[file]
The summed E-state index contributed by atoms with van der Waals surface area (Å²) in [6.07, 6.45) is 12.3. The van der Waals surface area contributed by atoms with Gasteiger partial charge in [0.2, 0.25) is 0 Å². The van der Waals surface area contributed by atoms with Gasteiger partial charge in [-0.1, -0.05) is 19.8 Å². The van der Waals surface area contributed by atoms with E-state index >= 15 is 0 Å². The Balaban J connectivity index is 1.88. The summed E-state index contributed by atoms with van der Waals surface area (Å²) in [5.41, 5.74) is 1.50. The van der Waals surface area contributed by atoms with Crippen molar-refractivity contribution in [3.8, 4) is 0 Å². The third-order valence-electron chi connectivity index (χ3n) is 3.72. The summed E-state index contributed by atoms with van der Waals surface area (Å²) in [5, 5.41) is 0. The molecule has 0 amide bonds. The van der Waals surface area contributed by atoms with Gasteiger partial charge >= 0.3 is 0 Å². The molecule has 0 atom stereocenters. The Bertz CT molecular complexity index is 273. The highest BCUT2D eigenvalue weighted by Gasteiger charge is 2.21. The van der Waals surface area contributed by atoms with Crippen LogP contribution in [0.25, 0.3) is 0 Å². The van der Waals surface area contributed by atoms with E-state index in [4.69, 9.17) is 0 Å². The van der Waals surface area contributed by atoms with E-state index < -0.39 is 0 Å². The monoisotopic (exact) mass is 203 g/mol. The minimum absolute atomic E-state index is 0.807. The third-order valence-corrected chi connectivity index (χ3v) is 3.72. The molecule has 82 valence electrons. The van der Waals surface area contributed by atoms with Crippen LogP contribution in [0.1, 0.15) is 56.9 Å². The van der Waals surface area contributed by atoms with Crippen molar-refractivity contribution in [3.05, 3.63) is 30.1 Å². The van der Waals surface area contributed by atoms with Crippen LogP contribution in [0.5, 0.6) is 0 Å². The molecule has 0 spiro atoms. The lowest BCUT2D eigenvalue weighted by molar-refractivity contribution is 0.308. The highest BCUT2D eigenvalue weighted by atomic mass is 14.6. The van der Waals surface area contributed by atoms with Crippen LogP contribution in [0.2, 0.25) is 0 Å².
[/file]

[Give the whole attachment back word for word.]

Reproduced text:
The summed E-state index contributed by atoms with van der Waals surface area (Å²) in [6.07, 6.45) is 12.3. The van der Waals surface area contributed by atoms with Gasteiger partial charge in [0.2, 0.25) is 0 Å². The van der Waals surface area contributed by atoms with Gasteiger partial charge in [-0.1, -0.05) is 19.8 Å². The van der Waals surface area contributed by atoms with E-state index >= 15 is 0 Å². The Balaban J connectivity index is 1.88. The summed E-state index contributed by atoms with van der Waals surface area (Å²) in [5.41, 5.74) is 1.50. The van der Waals surface area contributed by atoms with Crippen molar-refractivity contribution in [3.8, 4) is 0 Å². The third-order valence-electron chi connectivity index (χ3n) is 3.72. The summed E-state index contributed by atoms with van der Waals surface area (Å²) in [5, 5.41) is 0. The molecule has 0 amide bonds. The van der Waals surface area contributed by atoms with Gasteiger partial charge >= 0.3 is 0 Å². The molecule has 0 atom stereocenters. The Bertz CT molecular complexity index is 273. The highest BCUT2D eigenvalue weighted by Gasteiger charge is 2.21. The van der Waals surface area contributed by atoms with Crippen LogP contribution in [0.25, 0.3) is 0 Å². The van der Waals surface area contributed by atoms with E-state index in [4.69, 9.17) is 0 Å². The van der Waals surface area contributed by atoms with E-state index < -0.39 is 0 Å². The monoisotopic (exact) mass is 203 g/mol. The minimum absolute atomic E-state index is 0.807. The third-order valence-corrected chi connectivity index (χ3v) is 3.72. The molecule has 82 valence electrons. The van der Waals surface area contributed by atoms with Crippen LogP contribution in [0.1, 0.15) is 56.9 Å². The van der Waals surface area contributed by atoms with Crippen molar-refractivity contribution in [3.05, 3.63) is 30.1 Å². The van der Waals surface area contributed by atoms with Crippen LogP contribution in [0.5, 0.6) is 0 Å². The molecule has 0 spiro atoms. The lowest BCUT2D eigenvalue weighted by molar-refractivity contribution is 0.308. The highest BCUT2D eigenvalue weighted by atomic mass is 14.6. The van der Waals surface area contributed by atoms with Crippen LogP contribution in [0.2, 0.25) is 0 Å².